If you believe you’ve been employed on a sham contract, the Fair Work Ombudsman may be able to help you resolve your workplace issues.
Should gig economy workers be getting paid super?
Generally, your employer must pay 9.5% of your salary into your super fund if you’re 18 years old or over, and you earn $450 or more before tax in a month. The scheme applies to full time, part-time and casual employees who are Australian residents or hold a working visa – including those working in the gig economy on these arrangements.
If you’re unsure whether you’re being paid your super guarantee, you can check your payslip, check your super fund Member Statement or contact your employer to ask. We’ve also put together some additional steps that you can take, and what to do if you discover that you’re not being paid super.
However, working in the gig economy may mean that you are actually working as a self-employed freelancer or contractor and in this case, your employer does not need to contribute to your super. This tool from the Australian Taxation Office helps you understand whether you are entitled to super guarantee contributions from your employer. https://www.ato.gov.au/calculators-and-tools/am-i-entitled-to-super/
For gig economy workers, especially those who might be working excessive hours in multiple roles, this is unfair. The lack of financial security puts more pressure on the economy and government services, and as the nature of work continues to change, more employees may find themselves in this position.
If you are working in the gig economy and not eligible to be paid super, it still remains vital that you’re planning for a financially secure future, and you can do this by making voluntary superannuation contributions.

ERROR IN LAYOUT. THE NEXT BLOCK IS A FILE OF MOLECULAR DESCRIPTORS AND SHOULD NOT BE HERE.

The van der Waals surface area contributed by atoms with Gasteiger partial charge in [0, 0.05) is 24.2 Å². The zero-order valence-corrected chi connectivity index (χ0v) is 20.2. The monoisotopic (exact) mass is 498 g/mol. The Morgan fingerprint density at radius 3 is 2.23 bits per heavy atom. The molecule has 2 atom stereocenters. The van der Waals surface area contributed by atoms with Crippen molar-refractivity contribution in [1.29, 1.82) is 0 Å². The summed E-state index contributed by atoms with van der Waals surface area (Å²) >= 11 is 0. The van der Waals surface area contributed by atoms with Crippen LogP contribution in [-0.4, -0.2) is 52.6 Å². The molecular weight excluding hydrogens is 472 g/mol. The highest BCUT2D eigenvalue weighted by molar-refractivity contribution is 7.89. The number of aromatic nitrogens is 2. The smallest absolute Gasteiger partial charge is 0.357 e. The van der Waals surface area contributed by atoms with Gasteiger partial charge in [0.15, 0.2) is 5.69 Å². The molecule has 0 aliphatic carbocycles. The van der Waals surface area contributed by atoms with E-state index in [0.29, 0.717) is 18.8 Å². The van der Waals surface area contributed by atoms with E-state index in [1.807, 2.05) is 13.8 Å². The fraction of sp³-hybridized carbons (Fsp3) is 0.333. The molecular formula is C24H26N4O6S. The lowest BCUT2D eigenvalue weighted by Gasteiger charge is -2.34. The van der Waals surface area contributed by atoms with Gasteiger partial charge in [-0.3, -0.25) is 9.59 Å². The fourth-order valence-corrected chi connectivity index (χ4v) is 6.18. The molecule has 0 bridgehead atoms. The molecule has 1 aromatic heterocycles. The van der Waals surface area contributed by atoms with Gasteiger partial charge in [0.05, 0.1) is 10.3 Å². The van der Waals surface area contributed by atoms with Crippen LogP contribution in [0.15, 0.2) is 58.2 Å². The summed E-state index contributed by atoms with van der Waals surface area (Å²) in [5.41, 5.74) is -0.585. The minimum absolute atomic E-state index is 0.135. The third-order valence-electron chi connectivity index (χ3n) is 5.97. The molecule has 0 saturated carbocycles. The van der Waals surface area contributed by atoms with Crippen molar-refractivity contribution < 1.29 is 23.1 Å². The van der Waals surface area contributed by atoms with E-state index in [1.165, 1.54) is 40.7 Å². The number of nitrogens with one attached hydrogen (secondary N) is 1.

How can gig economy workers pay themselves super?
Employees who are comfortable contracting and freelancing in the gig economy should still join a super fund, just like traditional freelancers or small-business operators.
Once you’ve set up an account with a super fund, you can make regular 9.5% payments of your pre-tax income (reducing your overall taxable income), or you can choose to pay lump sums from your revenue (which you may be able to claim tax deductions on).
Here are three tips for choosing a super fund if you’re self-employed or working in the gig economy:
- Make sure your super fund has your tax file number, otherwise your contributions will be taxed, they won’t be able to accept personal contributions and it will be more difficult to keep track of your super;
- Select a fund that makes it easy for you to work flexibly, and importantly, make sure they understand the industry you work in and;
- If you’ve had other super fund accounts in previous jobs, make sure you consolidate your accounts.
The gig economy will continue to grow as consumers demand more and more convenience. The superannuation system needs to keep pace so that the growing number of workers in this industry are not left behind in retirement.
This article was first published in August 2018. The information referred to may change from the date of publication and care should be taken when relying on such information.
*The above material, whilst correct at the time of publication may include references or statements which are no longer current.